Tying Your Tie to perfectly accompany your beard
One of the more beautiful things about a proper beard is its ability to showcase your inner-spirit of independence and adventure, all while allowing you to adapt your style depending on the circumstances.
You can wear shorts, a bandana, and a Mexican poncho to a festival and your wild, bearded face will lead people to believe that you’re the genuine article – a true free spirit that would have been right at home during the heyday of the hippie.
Or you can switch it up entirely for a classier look with a freshly trimmed, oiled and groomed beard to accompany your formal wear. Your face forest will be right at home in that atmosphere as well because, quite simply put, there is nothing classier than a fresh mane.
But, what happens when going classy requires a tie? How do you avoid the last minute panic of frantically googling how to tie a tie while on your way to an interview, event, or hot date?
Just like you took the time to nurture and groom your beard, you need to take the time to learn how to tie a tie in advance of it being necessary.
And please, please do not try to go for some elaborate knot like an Eldredge knot on your first attempt. Although the knot requires an impressive 15 steps to accomplish a very slick end result, it may as well require a doctorate in basket weaving to those unitiated in the art of the proper knot.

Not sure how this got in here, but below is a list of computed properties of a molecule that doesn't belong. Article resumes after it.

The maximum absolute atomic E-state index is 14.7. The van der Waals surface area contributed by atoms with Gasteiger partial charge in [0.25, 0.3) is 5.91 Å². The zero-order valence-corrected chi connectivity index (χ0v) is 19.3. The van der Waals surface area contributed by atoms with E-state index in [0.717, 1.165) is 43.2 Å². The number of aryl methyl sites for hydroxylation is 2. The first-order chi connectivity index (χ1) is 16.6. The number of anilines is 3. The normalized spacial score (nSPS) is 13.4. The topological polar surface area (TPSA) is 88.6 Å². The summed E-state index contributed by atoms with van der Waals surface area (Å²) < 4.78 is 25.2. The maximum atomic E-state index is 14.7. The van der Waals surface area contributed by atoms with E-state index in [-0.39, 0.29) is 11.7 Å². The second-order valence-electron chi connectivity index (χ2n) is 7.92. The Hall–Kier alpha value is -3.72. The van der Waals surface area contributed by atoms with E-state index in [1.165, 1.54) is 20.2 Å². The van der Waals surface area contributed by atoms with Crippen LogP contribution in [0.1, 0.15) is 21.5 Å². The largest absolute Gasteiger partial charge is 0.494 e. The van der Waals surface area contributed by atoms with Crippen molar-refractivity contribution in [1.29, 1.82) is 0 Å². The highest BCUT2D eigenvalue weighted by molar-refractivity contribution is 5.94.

So, let’s start with something more basic – the half-Windsor. This classic, versatile knot is easy to get down and looks great in a variety of formal situations.
Here’s a step-by-step guide to the half-Windsor. If you’ve always relied on someone else to tie your tie for you, it might take a couple tries to get down. But once you do get it down, it will be permanently engrained in you.
To start, place the wider end of the tie on your right side and the narrow end of tie on your left side. Make sure the tip of the small end rests slightly above your belly button to ensure the end result is a proper length.
From this point, you are only going to move the wide end until the knot has been successfully tied.
Move the wide end over the small end to the left. Then place the wide end under the small end to the right.
After this, take the wide end and bring it up toward a loop that should have been created when you followed the first two steps.
Put the wide end through the loop and toward the left side of your body.
Bring the wide end across the front of the knot that’s beginning to form.
From there, you need to put the wide end up through the loop from below.
Once that is done, bring the wide end down through the loop that was just created by the previous step.
Now it’s just a matter of tightening the knot. To do this, simply pull down on the wide end of the tie. You can also slide the knot up to make any adjustments.
That’s it, in just nine steps you should have successfully tied a half-Windsor knot. If it doesn’t turn out right the first time, keep practicing until it’s second nature.